A. Walton Litz: On "Sea Surface Full of Clouds"
The poem has progressed from a transforming imagination which is soul to man, and brother of the sky, to a fancy which indulges in idle or comic transformations. The final promise of "fresh transfigurations of freshest blue" is never fulfilled.
"Sea Surface Full of Clouds" is usually thought of as a highpoint in Harmonium, one of Stevens" most persuasive statements of the imagination’s powers; but it may also be seen as an artificial and somewhat pretentious effort to revive the exhausted imagination, a use of language as if it were a stimulant. In the passion which occasionally breaks through, as in stanza IV, there are tantalizing hints that the poem is a displaced and disguised treatment of emotions or occasions that never enter its public life. In the canon of Harmonium, "Sea Surface Full of Clouds" makes an interesting counter-statement to "Thirteen Ways of Looking at a Blackbird": in one the decorative imagination deals with a seascape of fluid color and motion, almost without form, while in the other an austere imagination works constantly from the concrete details of a perceived landscape. If "Thirteen Ways of Looking at a Blackbird" is like a series of Japanese prints rendering the same scene in different seasons or from different viewpoints, then "Sea Surface Full of Clouds" is more like Monet’s Impressionistic renderings of Rouen cathedral in various lights, but with one crucial exception: whereas Monet tried to record the façade of Rouen cathedral as it struck the eye at different times of day, showing how light transforms the density and tactile details of solid stone, Stevens took as his subject the most fluid of scenes, where the imagination could be sovereign over physical reality.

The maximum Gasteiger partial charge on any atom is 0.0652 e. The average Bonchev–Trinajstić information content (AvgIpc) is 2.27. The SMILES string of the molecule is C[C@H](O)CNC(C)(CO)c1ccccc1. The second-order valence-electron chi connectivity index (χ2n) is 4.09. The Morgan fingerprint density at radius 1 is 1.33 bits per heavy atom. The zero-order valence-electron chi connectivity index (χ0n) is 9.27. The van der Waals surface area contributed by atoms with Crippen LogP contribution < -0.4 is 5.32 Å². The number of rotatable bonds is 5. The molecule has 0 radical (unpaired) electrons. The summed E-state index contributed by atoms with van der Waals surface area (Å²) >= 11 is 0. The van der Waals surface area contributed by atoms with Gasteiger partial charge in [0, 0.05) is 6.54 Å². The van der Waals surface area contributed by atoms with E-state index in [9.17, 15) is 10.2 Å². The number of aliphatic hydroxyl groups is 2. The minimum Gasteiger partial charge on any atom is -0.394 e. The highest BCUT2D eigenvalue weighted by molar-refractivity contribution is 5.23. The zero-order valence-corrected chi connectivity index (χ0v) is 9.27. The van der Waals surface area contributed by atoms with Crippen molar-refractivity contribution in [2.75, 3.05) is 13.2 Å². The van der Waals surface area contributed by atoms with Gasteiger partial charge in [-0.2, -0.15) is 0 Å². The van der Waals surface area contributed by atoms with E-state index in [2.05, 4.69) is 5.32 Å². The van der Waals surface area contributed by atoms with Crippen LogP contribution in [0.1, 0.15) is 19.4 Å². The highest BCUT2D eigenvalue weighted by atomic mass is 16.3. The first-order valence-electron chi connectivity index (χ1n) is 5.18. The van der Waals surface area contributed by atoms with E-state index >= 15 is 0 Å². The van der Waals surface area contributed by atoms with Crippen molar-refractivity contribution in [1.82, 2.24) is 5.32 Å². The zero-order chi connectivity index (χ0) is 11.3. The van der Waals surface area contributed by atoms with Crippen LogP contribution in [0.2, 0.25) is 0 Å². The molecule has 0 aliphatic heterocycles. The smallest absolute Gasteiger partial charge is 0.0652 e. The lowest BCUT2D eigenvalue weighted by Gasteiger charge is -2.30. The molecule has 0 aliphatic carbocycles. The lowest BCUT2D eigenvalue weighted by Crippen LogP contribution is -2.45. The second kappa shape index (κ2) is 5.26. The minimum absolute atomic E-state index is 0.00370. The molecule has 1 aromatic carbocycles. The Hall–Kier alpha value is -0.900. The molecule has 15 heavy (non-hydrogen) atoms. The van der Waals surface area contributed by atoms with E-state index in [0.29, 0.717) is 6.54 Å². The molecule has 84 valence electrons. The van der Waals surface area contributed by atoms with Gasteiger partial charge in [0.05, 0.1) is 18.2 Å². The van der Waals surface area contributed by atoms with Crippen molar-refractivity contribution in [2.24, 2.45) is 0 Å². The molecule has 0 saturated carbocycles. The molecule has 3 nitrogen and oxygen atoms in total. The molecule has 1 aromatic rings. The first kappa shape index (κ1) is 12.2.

From A. Walton Litz, Introspective Voyager: The Poetic Development of Wallace Stevens (New York: Oxford University Press, 1972), 150-151.
|Title||A. Walton Litz: On "Sea Surface Full of Clouds"||Type of Content||Criticism|
|Criticism Author||A. Walton Litz||Criticism Target||Wallace Stevens|
|Criticism Type||Poet||Originally Posted||16 Nov 2015|
|Publication Status||Excerpted Criticism||Publication||No Data|
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